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Feb 3 (Reuters) - (The following statement was released by the rating agency)
Fitch Ratings has affirmed Indonesia-based PT Asuransi Ekspor Indonesia (Persero)’s (ASEI) Insurer Financial Strength (IFS) Rating and Long-Term Issuer Default Rating (IDR) at ‘BBB-', respectively. Fitch has also affirmed ASEI’s National IFS Rating and National Long-Term Rating of ‘AAA(idn)', respectively. The Outlooks are Stable.
‘AAA’ National IFS Ratings denote the highest rating assigned within the national scale for that country. The rating is assigned to the policyholder obligations of the insurance entities with the lowest credit risk relative to all other obligations or issuers in the same country, across all industries and obligation types.
The ratings take into account ASEI’s special policy role as the sole provider of export insurance for the non-oil & gas sector in Indonesia and its 100% government ownership. ASEI’s role is set out under a clause in a decree by Indonesia’s Ministry of Finance that says it will ”issue for and on behalf of the State Export Credit Guarantees and Export Insurance.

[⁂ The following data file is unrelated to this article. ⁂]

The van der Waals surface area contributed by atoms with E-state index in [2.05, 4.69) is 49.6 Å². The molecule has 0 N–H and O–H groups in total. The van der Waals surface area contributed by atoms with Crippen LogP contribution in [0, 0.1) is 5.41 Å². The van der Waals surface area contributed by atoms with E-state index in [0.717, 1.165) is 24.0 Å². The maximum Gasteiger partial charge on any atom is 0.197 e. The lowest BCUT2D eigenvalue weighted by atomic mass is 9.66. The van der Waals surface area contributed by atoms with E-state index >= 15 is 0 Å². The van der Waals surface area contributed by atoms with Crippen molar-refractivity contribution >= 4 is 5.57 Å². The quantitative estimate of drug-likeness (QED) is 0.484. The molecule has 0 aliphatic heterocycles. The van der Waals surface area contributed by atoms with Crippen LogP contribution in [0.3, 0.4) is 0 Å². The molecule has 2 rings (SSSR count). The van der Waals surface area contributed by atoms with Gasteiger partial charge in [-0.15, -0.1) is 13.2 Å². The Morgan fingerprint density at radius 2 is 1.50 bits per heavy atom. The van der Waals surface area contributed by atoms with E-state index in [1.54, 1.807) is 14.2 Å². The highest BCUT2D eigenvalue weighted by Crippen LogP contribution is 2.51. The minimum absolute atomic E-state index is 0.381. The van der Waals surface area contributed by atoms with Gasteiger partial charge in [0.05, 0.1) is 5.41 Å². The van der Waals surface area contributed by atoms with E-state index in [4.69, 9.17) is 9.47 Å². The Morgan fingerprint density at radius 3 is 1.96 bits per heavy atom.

ASEI has continued to maintain solid capital buffers to support its underwriting as measured by its risk-based capitalisation (RBC) ratio, which amounted to 566.84% as of end-June 2013 (end-2012: 552%). This is well above the minimum regulatory requirement of 120%.
ASEI’s gross premiums amounted to IDR658.7bn as of end-June 2013, growing in line with the company’s projection. Based on its unaudited financial report, ASEI’s net profit amounted to IDR45.3bn for the financial year ended June 2013, which was similar to the previous year’s result because the improving claims experience and lower expenses were offset by lower investment returns.
The key rating trigger for an upgrade to the International IFS rating is an upgrade in the sovereign rating, since ASEI’s rating is strongly correlated to that of the Indonesian sovereign. ASEI’s National IFS rating is already at the highest level. Key rating triggers for a downgrade for both the International and National IFS ratings include any reduction in the perceived likelihood of government support in times of need. A downgrade in the sovereign rating could also result in similar movement to the International IFS rating.